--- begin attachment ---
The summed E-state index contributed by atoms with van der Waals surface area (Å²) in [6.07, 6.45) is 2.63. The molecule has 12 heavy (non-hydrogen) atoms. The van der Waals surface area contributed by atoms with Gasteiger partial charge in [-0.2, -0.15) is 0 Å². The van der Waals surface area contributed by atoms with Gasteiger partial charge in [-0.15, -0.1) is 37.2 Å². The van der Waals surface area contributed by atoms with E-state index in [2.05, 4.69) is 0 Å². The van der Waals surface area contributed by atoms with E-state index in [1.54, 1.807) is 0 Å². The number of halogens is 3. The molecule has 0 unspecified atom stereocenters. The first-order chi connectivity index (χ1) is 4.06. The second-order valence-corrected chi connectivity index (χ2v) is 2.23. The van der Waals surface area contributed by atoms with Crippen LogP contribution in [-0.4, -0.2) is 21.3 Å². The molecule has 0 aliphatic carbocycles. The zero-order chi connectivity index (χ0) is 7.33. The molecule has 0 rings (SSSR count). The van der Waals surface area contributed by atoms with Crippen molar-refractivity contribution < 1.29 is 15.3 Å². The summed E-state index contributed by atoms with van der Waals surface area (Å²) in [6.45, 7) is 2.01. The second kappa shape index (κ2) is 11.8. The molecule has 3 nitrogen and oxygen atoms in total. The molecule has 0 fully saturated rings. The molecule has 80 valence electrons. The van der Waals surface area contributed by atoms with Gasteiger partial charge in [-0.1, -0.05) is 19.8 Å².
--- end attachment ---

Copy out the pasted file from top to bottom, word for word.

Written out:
The summed E-state index contributed by atoms with van der Waals surface area (Å²) in [6.07, 6.45) is 2.63. The molecule has 12 heavy (non-hydrogen) atoms. The van der Waals surface area contributed by atoms with Gasteiger partial charge in [-0.2, -0.15) is 0 Å². The van der Waals surface area contributed by atoms with Gasteiger partial charge in [-0.15, -0.1) is 37.2 Å². The van der Waals surface area contributed by atoms with E-state index in [2.05, 4.69) is 0 Å². The van der Waals surface area contributed by atoms with E-state index in [1.54, 1.807) is 0 Å². The number of halogens is 3. The molecule has 0 unspecified atom stereocenters. The first-order chi connectivity index (χ1) is 4.06. The second-order valence-corrected chi connectivity index (χ2v) is 2.23. The van der Waals surface area contributed by atoms with Crippen LogP contribution in [-0.4, -0.2) is 21.3 Å². The molecule has 0 aliphatic carbocycles. The zero-order chi connectivity index (χ0) is 7.33. The molecule has 0 rings (SSSR count). The van der Waals surface area contributed by atoms with Crippen molar-refractivity contribution < 1.29 is 15.3 Å². The summed E-state index contributed by atoms with van der Waals surface area (Å²) in [6.45, 7) is 2.01. The second kappa shape index (κ2) is 11.8. The molecule has 3 nitrogen and oxygen atoms in total. The molecule has 0 fully saturated rings. The molecule has 80 valence electrons. The van der Waals surface area contributed by atoms with Gasteiger partial charge in [-0.1, -0.05) is 19.8 Å².